ABSTRACT: Twin gestations have higher risks of fetal growth restriction and stillbirth than singleton gestations and are therefore monitored with serial ultrasounds for fetal growth because fetal growth restriction may affect antenatal testing and timing of delivery. Growth discordance between the fetuses, defined as a difference in birth weights of 10% to 20%, has been considered a marker of adverse outcomes. Growth discordance may suggest that the smaller twin is growth restricted (≤10th percentile for gestational age). The clinical significance of growth discordance in normally grown fetuses (>10th percentile for gestational age) is unclear. This retrospective, cohort study was undertaken to assess the association of growth discordance and adverse pregnancy outcomes in twins appropriately grown for gestational age.
The study included all patients with a twin gestation who underwent routine ultrasound at 15 to 22 weeks, with chorionicity determined at the earliest ultrasound. Discordance was defined as a 20% fetal weight difference or greater. Pregnancy outcomes compared between concordant and discordant twin pairs were stillbirth of 1 or both twins, preterm delivery less than 34 weeks or less than 28 weeks, and neonatal intensive care unit (NICU) admission. The analysis was stratified by chorionicity. Apgar scores, cord gases, and discharge summaries were obtained when available. Comparisons were made using the unpaired Student t test, Mann-Whitney U test, χ2 test, or Fisher exact test. Continuous variables were tested for normality visually and with the Kolmogorov-Smirnov test.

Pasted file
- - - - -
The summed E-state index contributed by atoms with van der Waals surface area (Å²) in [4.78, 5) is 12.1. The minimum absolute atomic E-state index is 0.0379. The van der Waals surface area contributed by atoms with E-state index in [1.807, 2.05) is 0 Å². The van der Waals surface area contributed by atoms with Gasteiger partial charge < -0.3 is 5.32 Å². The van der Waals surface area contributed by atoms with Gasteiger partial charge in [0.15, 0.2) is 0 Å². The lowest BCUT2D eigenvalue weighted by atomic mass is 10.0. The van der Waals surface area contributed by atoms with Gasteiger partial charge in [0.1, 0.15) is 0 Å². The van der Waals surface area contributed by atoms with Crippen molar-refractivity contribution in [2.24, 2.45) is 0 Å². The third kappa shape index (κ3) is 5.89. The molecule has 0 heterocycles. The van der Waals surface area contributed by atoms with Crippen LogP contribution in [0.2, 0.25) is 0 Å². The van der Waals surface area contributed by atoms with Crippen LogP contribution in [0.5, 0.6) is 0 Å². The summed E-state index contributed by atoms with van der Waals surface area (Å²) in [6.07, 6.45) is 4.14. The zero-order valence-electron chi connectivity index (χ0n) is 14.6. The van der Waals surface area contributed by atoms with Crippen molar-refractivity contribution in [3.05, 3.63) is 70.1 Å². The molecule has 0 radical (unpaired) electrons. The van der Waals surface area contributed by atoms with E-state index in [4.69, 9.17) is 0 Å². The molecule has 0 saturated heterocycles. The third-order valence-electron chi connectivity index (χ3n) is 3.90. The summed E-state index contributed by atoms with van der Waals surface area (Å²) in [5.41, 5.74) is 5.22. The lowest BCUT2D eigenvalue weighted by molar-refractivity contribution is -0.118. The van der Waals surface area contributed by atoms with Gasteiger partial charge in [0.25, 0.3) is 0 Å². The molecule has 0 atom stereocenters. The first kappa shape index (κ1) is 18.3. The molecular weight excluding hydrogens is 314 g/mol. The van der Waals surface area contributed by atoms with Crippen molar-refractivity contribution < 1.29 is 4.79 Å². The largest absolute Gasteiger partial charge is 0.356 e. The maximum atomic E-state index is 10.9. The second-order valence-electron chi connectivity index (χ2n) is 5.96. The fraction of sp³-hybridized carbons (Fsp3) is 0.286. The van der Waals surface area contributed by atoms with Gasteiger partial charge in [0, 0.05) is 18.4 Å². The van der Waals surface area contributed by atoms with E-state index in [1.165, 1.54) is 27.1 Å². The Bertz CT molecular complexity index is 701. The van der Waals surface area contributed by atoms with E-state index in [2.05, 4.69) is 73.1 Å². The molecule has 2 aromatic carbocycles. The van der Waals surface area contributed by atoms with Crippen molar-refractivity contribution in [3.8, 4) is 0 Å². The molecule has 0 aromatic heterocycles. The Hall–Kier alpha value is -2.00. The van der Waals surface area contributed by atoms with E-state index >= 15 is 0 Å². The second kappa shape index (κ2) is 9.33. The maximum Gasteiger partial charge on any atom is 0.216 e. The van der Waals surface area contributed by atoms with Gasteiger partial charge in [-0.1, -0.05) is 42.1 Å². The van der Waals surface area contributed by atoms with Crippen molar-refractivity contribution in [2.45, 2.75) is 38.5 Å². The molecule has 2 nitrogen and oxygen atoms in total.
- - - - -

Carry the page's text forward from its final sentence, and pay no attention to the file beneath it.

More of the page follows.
Of 2445 twin pairs, 1145 (46.8%) were included. Discordant twins were similar to concordant twins with regard to maternal age, race, history of stillbirth, hypertension, diabetes, and preeclampsia. No stillbirths occurred in the dichorionic twins discordant for birth weight. Discordant dichorionic twins were not at an increased risk of delivery at less than 34 weeks (34.9% vs 25.6%; RR = 1.4; 95% confidence interval [CI], 1.0–1.9) or less than 28 weeks (3.2% vs 2.8%; RR = 1.1; 95% CI, 0.3–4.8). The risk of either twin being admitted to the NICU was not increased in the discordant dichorionic twins. In monochorionic twins, discordant twins were at an increased risk of preterm delivery at less than 34 weeks (65.2% vs 26.4%; RR = 2.5; 95% CI, 1.7–3.6) and less than 28 weeks (34.8% vs 4.0%; RR = 8.8; 95% CI, 3.7–20.5). Monochorionic discordant twins were at greater risk of NICU admission (68.2% vs 23.3%; RR = 2.9; 95% CI, 2.0–4.3); this risk was not confined to the smaller twin. The risk of stillbirth was not increased among monochorionic discordant twins compared with concordant twins (4.6% vs 0.9%; RR = 5.2; 95% CI, 0.5Y54.7). Among both dichorionic and monochorionic twins, the most common indication for delivery at less than 34 weeks was spontaneous labor or spontaneous rupture of membranes. Discordant twins were more likely to be delivered because of nonreassuring fetal status or chorioamnionitis compared with concordant twins. Discordant dichorionic twin pairs were not at increased risk of Apgar scores of 3 or less at 5 minutes, umbilical cord pH of less than 7.10, umbilical cord base excess less than −12, requiring respiratory support, or intraventricular hemorrhage. Discordant monochorionic twin pairs were not at increased risk for the composite adverse neonatal outcome.
Discordant dichorionic twins were not at significantly increased risk of adverse perinatal outcomes, whereas discordant monochorionic twins were at increased risk of preterm birth, NICU admission, and intraventricular hemorrhage. In appropriately grown dichorionic twins, growth discordance may reflect a difference in the genetic potential for growth rather than a pathologic process. Because of genetic similarities in monochorionic twins, growth discordance is more likely a pathologic process. Appropriately grown monochorionic twins may benefit from increased antenatal surveillance in the presence of growth discordance.
Department of Obstetrics and Gynecology, University of Alabama at Birmingham, Birmingham, AL (L.M.H.); Department of Obstetrics and Gynecology, Washington University in St Louis, St Louis, MO (M.A.W., A.O.O., K.A.R., G.A.M., A.G.C.)